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Telescope tech using membrane optics moves to Phase 2

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Posted April 23, 2014
Telescope tech using membrane optics moves to Phase 2
Instead of using traditional glass mirrors or lenses, MOIRE seeks to diffract light with Fresnel lenses made from a lightweight membrane roughly the thickness of household plastic wrap. MOIRE would house the membranes in thin metal “petals” that would launch in a tightly packed configuration. Upon reaching its destination orbit, the satellite would then unfold the petals to create the full-size multi-lens optics.

The United States military’s advanced research arm (Defense Advanced Research Projects Agency, or DARPA) never bored with the topic of finding smaller, less expensive launch vehicles, is now in Phase 2 of a program called MOIRE. The program is for creating first-ever images using lightweight membrane optics. MOIRE could help redefine how orbital telescopes are built, launched and used. MOIRE stands for the Membrane Optical Imager for Real-Time Exploitation. DARPA said, “MOIRE aims to create technologies that would enable future high-resolution orbital telescopes to provide real-time video and images of the Earth from Geosynchronous Earth Orbit (GEO)—roughly 22,000 miles above the planet’s surface.” This would be a step forward; size and cost constraints have prevented placing large-scale imaging satellites in GEO.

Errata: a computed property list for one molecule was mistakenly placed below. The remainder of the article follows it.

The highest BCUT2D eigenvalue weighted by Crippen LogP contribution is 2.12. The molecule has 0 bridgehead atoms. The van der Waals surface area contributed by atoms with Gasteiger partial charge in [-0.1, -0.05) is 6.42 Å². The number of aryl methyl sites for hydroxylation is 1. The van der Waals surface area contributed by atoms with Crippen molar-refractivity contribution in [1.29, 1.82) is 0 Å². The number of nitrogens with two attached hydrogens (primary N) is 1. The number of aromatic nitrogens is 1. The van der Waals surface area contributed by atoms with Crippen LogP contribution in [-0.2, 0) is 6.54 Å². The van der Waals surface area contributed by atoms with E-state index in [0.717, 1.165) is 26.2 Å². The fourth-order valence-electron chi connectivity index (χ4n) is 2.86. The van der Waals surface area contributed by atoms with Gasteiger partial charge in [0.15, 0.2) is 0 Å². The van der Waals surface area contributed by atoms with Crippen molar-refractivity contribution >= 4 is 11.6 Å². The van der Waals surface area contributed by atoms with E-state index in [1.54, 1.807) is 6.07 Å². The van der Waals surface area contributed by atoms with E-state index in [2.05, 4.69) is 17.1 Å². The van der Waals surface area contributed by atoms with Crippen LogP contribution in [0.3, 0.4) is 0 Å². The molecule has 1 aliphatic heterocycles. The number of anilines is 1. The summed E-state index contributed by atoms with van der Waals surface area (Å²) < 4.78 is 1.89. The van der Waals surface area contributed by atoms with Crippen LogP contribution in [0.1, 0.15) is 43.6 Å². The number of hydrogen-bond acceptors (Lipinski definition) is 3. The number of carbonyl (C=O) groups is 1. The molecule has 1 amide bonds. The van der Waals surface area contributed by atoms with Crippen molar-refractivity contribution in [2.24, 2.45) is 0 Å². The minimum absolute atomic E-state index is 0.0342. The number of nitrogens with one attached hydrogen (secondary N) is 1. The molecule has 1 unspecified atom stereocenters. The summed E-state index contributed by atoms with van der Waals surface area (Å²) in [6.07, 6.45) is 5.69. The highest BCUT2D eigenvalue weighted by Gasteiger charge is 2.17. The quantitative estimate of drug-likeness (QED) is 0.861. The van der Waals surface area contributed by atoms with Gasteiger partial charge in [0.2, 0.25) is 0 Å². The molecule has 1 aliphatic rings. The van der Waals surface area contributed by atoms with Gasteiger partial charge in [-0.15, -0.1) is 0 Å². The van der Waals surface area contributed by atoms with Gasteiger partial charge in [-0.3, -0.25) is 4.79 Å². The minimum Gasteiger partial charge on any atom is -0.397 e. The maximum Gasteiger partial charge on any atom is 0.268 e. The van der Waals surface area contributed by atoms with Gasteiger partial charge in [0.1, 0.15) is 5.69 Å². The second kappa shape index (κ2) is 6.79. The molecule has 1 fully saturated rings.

Read more at: Phys.org

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